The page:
A New Breed of Journalism

Education Next Issue Cover

Education coverage is on the rise



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WINTER 2015 / Vol. 15, No. 1

The conventional wisdom is that the news business is in a death spiral, taking with it serious reporting about all manner of public policy issues. But all hope is not lost, for there’s been a recent, and in my view, surprising revival of education reporting, a resurrection driven by a new breed of journalism (see Figure 1).

ednext_XV_1_whatnext_fig01-smallSome of these new outlets produce so much education content—much of it quite wonky—that they should now be considered part of the trade press. That’s certainly the case for both Politico Pro and Chalkbeat. Politico Pro, which launched its education coverage in the summer of 2013, pumps out loads of ministories, and at least a handful of meaty ones, almost every day, plus its “Morning Education” newsletter, which lands in the in-boxes of the powerful and influential. Chalkbeat, the result of a merger between New York City’s GothamSchools and EdNews Colorado (with outlets in Indiana and Tennessee, too), is a grant-funded entity committed to doing regular, in-depth reporting in a given location—a geographically based Education Week, if you will. The Hechinger Report and StateImpact are cousins of these news outlets. Hechinger places national, long-form stories in prominent publications across the country; StateImpact taps into the infrastructure of National Public Radio affiliates in Florida, Indiana, and Ohio to go deep in their home states (on education and other issues).

Then there are the more ideological outlets: Huffington Post on the left and the Daily Caller on the right. The Daily Caller, in particular, has come on strong of late; among Washington-based media outlets, only the Washington Post gets more readers. The Daily Caller’s education coverage is hyperkinetic (writers are rumored to be paid based on clicks), not to mention schizophrenic, veering between hot policy issues (mostly Common Core) and the schoolhouse scandal of the day (“Drunk Teacher Pulls Knife on Students, Demands Fast-Food”).

The other entrants—BuzzFeed, FiveThirtyEight, and Vox—are just getting started with their education coverage. BuzzFeed has a focus on the “business of education” and to date its articles center mostly on higher education. FiveThirtyEight, created by über–data geek Nate Silver, shows a lot of potential but has only produced two education stories so far (understandable since it doesn’t have a dedicated education reporter). Of the three, Vox has shown the most interest in K–12 happenings, with a mix of the serious (“How Racial Inequality in Education Persists 60 Years after Brown v. Board of Education”) and the silly (“Why a Florida Lawmaker Thinks Common Core Tests Will Make Kids Gay”).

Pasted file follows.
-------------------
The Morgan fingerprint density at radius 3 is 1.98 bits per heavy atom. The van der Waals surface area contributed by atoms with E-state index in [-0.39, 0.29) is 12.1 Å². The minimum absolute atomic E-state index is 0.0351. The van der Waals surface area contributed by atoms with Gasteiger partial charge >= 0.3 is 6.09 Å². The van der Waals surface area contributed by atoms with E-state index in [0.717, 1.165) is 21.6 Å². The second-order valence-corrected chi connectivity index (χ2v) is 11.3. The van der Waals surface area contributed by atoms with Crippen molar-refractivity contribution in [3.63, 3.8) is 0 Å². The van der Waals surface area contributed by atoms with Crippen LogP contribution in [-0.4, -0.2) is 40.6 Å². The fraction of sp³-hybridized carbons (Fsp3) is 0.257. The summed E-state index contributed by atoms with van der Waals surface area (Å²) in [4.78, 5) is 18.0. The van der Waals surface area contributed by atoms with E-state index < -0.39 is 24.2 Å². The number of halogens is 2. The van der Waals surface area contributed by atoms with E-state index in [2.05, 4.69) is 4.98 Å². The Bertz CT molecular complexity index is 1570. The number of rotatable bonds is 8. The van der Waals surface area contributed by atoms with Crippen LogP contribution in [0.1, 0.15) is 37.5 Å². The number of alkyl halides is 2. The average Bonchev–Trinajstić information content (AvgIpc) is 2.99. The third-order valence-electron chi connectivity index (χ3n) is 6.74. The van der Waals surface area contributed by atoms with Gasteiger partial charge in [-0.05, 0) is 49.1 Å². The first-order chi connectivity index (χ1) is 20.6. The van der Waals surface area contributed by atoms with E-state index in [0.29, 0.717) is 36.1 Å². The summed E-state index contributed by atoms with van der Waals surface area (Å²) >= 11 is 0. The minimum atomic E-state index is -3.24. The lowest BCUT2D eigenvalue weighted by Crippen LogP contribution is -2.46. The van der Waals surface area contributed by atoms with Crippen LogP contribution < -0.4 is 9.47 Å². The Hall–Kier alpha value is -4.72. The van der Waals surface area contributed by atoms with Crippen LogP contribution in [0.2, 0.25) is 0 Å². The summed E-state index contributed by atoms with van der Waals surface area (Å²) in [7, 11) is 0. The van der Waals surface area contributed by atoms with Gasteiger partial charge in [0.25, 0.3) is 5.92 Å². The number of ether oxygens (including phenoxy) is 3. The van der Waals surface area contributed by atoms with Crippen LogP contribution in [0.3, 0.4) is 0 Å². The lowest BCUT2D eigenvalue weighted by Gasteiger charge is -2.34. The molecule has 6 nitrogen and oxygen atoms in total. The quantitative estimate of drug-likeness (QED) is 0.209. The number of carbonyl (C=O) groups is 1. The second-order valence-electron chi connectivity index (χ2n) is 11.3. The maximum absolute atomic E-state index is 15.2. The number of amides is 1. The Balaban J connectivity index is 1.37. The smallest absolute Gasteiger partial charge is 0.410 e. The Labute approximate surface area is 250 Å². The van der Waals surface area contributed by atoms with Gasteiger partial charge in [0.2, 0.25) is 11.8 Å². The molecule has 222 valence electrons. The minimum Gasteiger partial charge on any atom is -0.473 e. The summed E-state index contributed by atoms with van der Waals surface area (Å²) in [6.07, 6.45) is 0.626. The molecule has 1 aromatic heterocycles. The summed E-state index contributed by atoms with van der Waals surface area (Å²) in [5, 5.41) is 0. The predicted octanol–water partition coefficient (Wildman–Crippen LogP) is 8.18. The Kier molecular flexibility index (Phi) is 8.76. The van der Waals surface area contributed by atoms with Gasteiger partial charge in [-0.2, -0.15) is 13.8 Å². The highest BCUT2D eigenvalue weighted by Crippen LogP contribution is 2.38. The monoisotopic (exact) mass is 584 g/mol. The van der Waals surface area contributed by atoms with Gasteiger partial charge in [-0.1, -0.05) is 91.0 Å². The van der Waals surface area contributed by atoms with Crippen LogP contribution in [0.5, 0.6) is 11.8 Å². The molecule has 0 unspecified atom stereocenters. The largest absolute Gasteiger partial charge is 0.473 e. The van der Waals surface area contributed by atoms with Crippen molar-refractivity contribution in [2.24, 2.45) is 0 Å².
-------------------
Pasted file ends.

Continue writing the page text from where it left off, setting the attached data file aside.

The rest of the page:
Whether this education-reporting revival is a renaissance or regrettable certainly depends on your point of view. It’s easy to look down one’s nose at the short, “shareable,” and sometimes salacious coverage of some of these upstarts. Then again, some of the best in-depth coverage, and the most knowledgeable writers, call these outlets home, too. And it’s rarely smart to bet against Nate Silver.

Michael J. Petrilli is president of the Thomas B. Fordham Institute.




Comment on this article
  • Melissa Westbrook says:

    We need something to balance all the Gates-funded/directed reporting.

    It would be nice if people tried to present the entire picture but maybe that’s asking too much.

  • Jimmy Kilpatrick says:

    Any increase of education reporting is directly related to the Common Core issues you have been well compensated for supporting. I must say after 20 years of gathering education articles there are few outlets one would expect to have an article or two left.

  • Frank Catalano says:

    Not reflected here are those new outlets that focus less on policy, or that focus on a subset of education news such as education technology. Those include EdSurge, MindShift, Educating Modern Learners and many more. Some are more traditionally journalistic in approach than others, and while they may not have a political slant, several newcomers do either have a perspective that advocates, or is skeptical of, technology in education.

    The upshot? Confirmation that there’s a lot more education reporting now than even just a few years ago.

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